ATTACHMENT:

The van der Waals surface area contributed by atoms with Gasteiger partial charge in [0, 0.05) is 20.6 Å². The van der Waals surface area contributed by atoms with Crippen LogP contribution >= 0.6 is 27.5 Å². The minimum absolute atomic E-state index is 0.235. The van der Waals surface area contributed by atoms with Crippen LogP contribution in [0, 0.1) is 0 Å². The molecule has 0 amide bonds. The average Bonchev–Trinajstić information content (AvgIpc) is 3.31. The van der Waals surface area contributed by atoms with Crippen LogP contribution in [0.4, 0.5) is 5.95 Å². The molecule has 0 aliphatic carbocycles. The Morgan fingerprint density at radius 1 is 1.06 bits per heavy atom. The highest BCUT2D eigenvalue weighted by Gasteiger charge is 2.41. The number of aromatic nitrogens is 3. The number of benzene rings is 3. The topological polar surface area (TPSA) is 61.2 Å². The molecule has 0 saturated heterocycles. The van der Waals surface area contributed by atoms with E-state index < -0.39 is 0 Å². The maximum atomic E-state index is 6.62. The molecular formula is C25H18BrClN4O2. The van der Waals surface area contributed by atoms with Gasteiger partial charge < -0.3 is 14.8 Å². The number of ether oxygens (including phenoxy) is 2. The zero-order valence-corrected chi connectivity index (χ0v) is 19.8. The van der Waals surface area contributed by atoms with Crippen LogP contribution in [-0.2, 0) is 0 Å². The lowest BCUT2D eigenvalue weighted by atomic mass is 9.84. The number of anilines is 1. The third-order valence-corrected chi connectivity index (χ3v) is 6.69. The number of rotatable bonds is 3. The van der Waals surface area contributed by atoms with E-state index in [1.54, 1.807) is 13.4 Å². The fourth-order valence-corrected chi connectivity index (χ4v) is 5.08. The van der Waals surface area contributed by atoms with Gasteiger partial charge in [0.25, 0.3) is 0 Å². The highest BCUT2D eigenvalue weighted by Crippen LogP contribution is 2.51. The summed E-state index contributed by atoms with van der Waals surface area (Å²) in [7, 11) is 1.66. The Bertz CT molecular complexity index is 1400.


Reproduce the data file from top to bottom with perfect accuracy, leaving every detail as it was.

The van der Waals surface area contributed by atoms with Gasteiger partial charge in [0, 0.05) is 20.6 Å². The van der Waals surface area contributed by atoms with Crippen LogP contribution >= 0.6 is 27.5 Å². The minimum absolute atomic E-state index is 0.235. The van der Waals surface area contributed by atoms with Crippen LogP contribution in [0, 0.1) is 0 Å². The molecule has 0 amide bonds. The average Bonchev–Trinajstić information content (AvgIpc) is 3.31. The van der Waals surface area contributed by atoms with Crippen LogP contribution in [0.4, 0.5) is 5.95 Å². The molecule has 0 aliphatic carbocycles. The Morgan fingerprint density at radius 1 is 1.06 bits per heavy atom. The highest BCUT2D eigenvalue weighted by Gasteiger charge is 2.41. The number of aromatic nitrogens is 3. The number of benzene rings is 3. The topological polar surface area (TPSA) is 61.2 Å². The molecule has 0 saturated heterocycles. The van der Waals surface area contributed by atoms with E-state index < -0.39 is 0 Å². The maximum atomic E-state index is 6.62. The molecular formula is C25H18BrClN4O2. The van der Waals surface area contributed by atoms with Gasteiger partial charge < -0.3 is 14.8 Å². The number of ether oxygens (including phenoxy) is 2. The zero-order valence-corrected chi connectivity index (χ0v) is 19.8. The van der Waals surface area contributed by atoms with Crippen LogP contribution in [-0.2, 0) is 0 Å². The lowest BCUT2D eigenvalue weighted by atomic mass is 9.84. The number of anilines is 1. The third-order valence-corrected chi connectivity index (χ3v) is 6.69. The number of rotatable bonds is 3. The van der Waals surface area contributed by atoms with E-state index in [1.54, 1.807) is 13.4 Å². The fourth-order valence-corrected chi connectivity index (χ4v) is 5.08. The van der Waals surface area contributed by atoms with Gasteiger partial charge in [0.25, 0.3) is 0 Å². The highest BCUT2D eigenvalue weighted by Crippen LogP contribution is 2.51. The summed E-state index contributed by atoms with van der Waals surface area (Å²) in [7, 11) is 1.66. The Bertz CT molecular complexity index is 1400.